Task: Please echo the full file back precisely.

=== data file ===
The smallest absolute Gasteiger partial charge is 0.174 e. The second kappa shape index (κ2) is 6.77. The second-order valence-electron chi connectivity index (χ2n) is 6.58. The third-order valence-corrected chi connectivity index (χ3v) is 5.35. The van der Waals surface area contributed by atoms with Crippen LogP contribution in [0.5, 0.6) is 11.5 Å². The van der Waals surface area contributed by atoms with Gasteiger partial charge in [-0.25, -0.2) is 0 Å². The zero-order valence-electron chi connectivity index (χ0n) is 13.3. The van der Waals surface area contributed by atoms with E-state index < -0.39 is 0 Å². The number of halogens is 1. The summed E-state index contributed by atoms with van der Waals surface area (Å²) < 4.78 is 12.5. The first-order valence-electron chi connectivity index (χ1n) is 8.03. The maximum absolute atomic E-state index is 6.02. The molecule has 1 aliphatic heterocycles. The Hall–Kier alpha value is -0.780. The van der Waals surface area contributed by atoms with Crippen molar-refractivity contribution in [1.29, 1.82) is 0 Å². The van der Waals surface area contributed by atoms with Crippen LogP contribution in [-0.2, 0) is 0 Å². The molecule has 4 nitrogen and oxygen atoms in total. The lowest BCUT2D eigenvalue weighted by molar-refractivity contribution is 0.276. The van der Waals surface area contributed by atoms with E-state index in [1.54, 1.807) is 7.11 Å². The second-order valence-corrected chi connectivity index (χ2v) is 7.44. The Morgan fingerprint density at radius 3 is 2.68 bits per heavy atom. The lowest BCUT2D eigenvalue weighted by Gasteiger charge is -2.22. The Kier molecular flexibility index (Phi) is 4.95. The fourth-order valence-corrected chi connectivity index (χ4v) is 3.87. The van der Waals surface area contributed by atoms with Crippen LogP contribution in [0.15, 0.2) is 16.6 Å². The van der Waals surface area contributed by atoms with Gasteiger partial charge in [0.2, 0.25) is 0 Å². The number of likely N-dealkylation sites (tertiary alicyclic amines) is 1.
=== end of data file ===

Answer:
The smallest absolute Gasteiger partial charge is 0.174 e. The second kappa shape index (κ2) is 6.77. The second-order valence-electron chi connectivity index (χ2n) is 6.58. The third-order valence-corrected chi connectivity index (χ3v) is 5.35. The van der Waals surface area contributed by atoms with Crippen LogP contribution in [0.5, 0.6) is 11.5 Å². The van der Waals surface area contributed by atoms with Gasteiger partial charge in [-0.25, -0.2) is 0 Å². The zero-order valence-electron chi connectivity index (χ0n) is 13.3. The van der Waals surface area contributed by atoms with E-state index < -0.39 is 0 Å². The number of halogens is 1. The summed E-state index contributed by atoms with van der Waals surface area (Å²) < 4.78 is 12.5. The first-order valence-electron chi connectivity index (χ1n) is 8.03. The maximum absolute atomic E-state index is 6.02. The molecule has 1 aliphatic heterocycles. The Hall–Kier alpha value is -0.780. The van der Waals surface area contributed by atoms with Crippen molar-refractivity contribution in [1.29, 1.82) is 0 Å². The van der Waals surface area contributed by atoms with Crippen LogP contribution in [-0.2, 0) is 0 Å². The molecule has 4 nitrogen and oxygen atoms in total. The lowest BCUT2D eigenvalue weighted by molar-refractivity contribution is 0.276. The van der Waals surface area contributed by atoms with E-state index in [1.54, 1.807) is 7.11 Å². The second-order valence-corrected chi connectivity index (χ2v) is 7.44. The Morgan fingerprint density at radius 3 is 2.68 bits per heavy atom. The lowest BCUT2D eigenvalue weighted by Gasteiger charge is -2.22. The Kier molecular flexibility index (Phi) is 4.95. The fourth-order valence-corrected chi connectivity index (χ4v) is 3.87. The van der Waals surface area contributed by atoms with Crippen LogP contribution in [0.15, 0.2) is 16.6 Å². The van der Waals surface area contributed by atoms with Gasteiger partial charge in [0.2, 0.25) is 0 Å². The number of likely N-dealkylation sites (tertiary alicyclic amines) is 1.